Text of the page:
Long story short: the ups and downs of the beef ban (s) may have led to an overpopulation of stray cows roaming the streets of India, and now we have rabid cows.
This is not meant to hurt religious sentiments, and it’s definitely not to support beef-eating/against veganism or even against the ban at all. It’s just factual storytelling of how an animal that was once reared in bulk for meat-eating is now left without a home or shelter, to roam the city, scavenging for food. Much like stray dogs, except these are 800 kg bovids - and as of 2019-2020, we, as a country, have seen rabid cows.
In the ancient times of 2005, the Supreme Court ruled for a universal beef-ban. It was not in the name of animal-cruelty prevention as much as it was to protect the religious sentiments of people who revered the cow as a religious symbol. However, by 2016, India was the 5th highest producer of beef in the world. How, you ask? Most of India’s beef came from water buffalos. The beef ban only prevented the slaughter of cows, oxen and their calves, not other bovids. India was also the 7th highest consumer of beef. As a side effect of this, we had a large growth surge in the number of stray cows roaming the street. How?
I’m glad you asked.
People that once reared cows in bulk, for milk or for meat, could not slaughter them, but they could not afford to take care of them after they had outgrown their economic potential. This means people abandoned their cows—setting them loose in the city. Most populated Indian cities see free-roaming cows and oxen (without carers or herders) in large numbers. Some of them look starved while some of them look all right surviving off the garbage. A surprising amount of them eat tonnes of plastic and die painful deaths. The plastic and the abandoned cows are both collateral damage of human social habits. That aside, you almost never see stray buffalos because they are slaughtered for meat and don’t have high free-roaming populations as a result.
Fast forward to 2017, we see this beef-ban escalate. In Gujarat, a law was passed, making it punishable by life imprisonment. This time, they put the law under animal cruelty prevention as well as illegal trade prevention. They made the slaughter of buffaloes and camels for meat (with bones) illegal for the first time. Despite a lot of backlash from people who said the government mustn’t control what they eat, the ban was passed. A few months later, the law was suspended again by the supreme court. Then the ban was imposed again. This up and down decreased cow and oxen ownership of farmers by 6-9% while favouring other bovids, no matter what the law said. Now, unfortunately, despite the general logistics and legalities surrounding the ambiguous state of affairs regarding cows and their meat, people can’t afford to keep cows—you never know when the next ban will hit or lift.
Cows live up to 22 years. This “ban business” has been going on for 14 years. The overpopulation of cows comes as no surprise. The ban was imposed without an enforced rehabilitation regimen in place. People can’t kill the cows but can’t afford to keep them either. Where do they go and what becomes of them? They are not wild animals and are not urban wildlife. As the law assumes, humans have no responsibility towards this animal except for not killing it, we see their quality of life degrade heavily—cows are dying from starvation. There is a likelihood of a potential increase in the stray dog population because of the increase in cow meat available to them. An increase in wildlife venturing into urban areas because of the easy stray cow meat, and then rabies in cows. We have rabid bovids in India.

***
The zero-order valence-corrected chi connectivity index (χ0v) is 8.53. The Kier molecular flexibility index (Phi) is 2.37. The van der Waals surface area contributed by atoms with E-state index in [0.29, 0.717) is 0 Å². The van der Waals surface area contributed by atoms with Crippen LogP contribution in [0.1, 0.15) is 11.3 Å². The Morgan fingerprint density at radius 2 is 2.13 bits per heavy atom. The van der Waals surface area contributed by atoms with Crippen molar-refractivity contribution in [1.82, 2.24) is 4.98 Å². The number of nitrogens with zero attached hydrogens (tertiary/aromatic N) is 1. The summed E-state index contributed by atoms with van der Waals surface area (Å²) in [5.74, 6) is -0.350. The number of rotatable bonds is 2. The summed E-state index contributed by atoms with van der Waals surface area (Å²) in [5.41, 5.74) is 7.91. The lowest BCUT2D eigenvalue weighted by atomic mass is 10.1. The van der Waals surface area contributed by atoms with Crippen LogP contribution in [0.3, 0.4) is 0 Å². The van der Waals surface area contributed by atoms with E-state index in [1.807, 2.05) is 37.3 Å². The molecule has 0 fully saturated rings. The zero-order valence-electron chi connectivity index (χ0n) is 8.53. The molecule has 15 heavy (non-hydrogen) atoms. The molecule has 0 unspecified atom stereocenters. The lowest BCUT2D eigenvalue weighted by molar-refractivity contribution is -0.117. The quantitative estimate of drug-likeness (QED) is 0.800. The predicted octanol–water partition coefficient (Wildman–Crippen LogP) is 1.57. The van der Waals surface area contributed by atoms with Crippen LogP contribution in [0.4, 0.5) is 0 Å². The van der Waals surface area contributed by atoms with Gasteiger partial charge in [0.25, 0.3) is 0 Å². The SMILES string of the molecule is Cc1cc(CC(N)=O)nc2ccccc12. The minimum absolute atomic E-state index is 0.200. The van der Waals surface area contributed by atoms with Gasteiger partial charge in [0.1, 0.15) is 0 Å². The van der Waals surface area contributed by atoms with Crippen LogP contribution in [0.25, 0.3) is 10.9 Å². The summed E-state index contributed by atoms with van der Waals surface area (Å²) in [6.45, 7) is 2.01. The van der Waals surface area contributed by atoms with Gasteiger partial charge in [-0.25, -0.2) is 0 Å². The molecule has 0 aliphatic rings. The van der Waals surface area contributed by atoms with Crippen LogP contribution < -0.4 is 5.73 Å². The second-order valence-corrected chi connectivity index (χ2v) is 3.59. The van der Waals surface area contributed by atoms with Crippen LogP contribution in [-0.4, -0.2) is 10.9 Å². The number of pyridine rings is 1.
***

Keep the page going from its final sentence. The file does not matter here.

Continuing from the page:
For one, rabies is not curable. It is a horrible and painful way to die. Furthermore, if you think a rabid dog is dangerous, escalate that by 800 kilograms and you’ve got a rabid cow. Not to say that they go furious and bite people like dogs—rabies is a complicated disease. However, with the rabies situation regarding dogs in the country, we cannot afford to have it spill over into yet another mammal, that would be more hazardous to control. A side effect of the rising free-roaming cow population is that they are targets for starving packs of stray dogs, which this country has millions of. Once the cow becomes a regular part of their diet or they develop a taste for it, the incidences of dogs biting cows increase periodically or seasonally. Therefore, we are seeing cases of cows suffering from rabies more often in the last decade. The numbers are few and far in between for cows, but we’ve pushed ourselves to this situation due to indecisive legislation that left an animal that was meant to be protected in a hungry and hazardous situation.
Cow vigilantes: the violent groups of people who mob and lynch folk for eating beef do not uphold the rights of the very same animal. Is this beef ban religious? Or not? Is it really coming from a place of care or empathy for this animal? Fun fact: historically, water buffalos were considered “lower class” meat since buffalos have black skin. Hence, people were comfortable with their slaughter as opposed to the more “beautiful” cows. Yes, even human colourism has affected the lives of the animals we love, whether for compassion, food, or religion. Our ups and downs regarding bovids in India have played around with their population, left them homeless, exposed them to various diseases, and even cruel deaths, and yet all we do is discuss whether we need another ban. Further talks now of the easing or suspending the ban yet again will only further this Yo-Yo effect.
What do we need? To genuinely make the law about the complete welfare of the animal that it’s claiming to protect and enforce it like we enforce the beef ban. Alternatively, if the beef ban was to be lifted, then not constantly going back on that decision would stop the country from seeing such a large overpopulation of this animal with its connected consequences.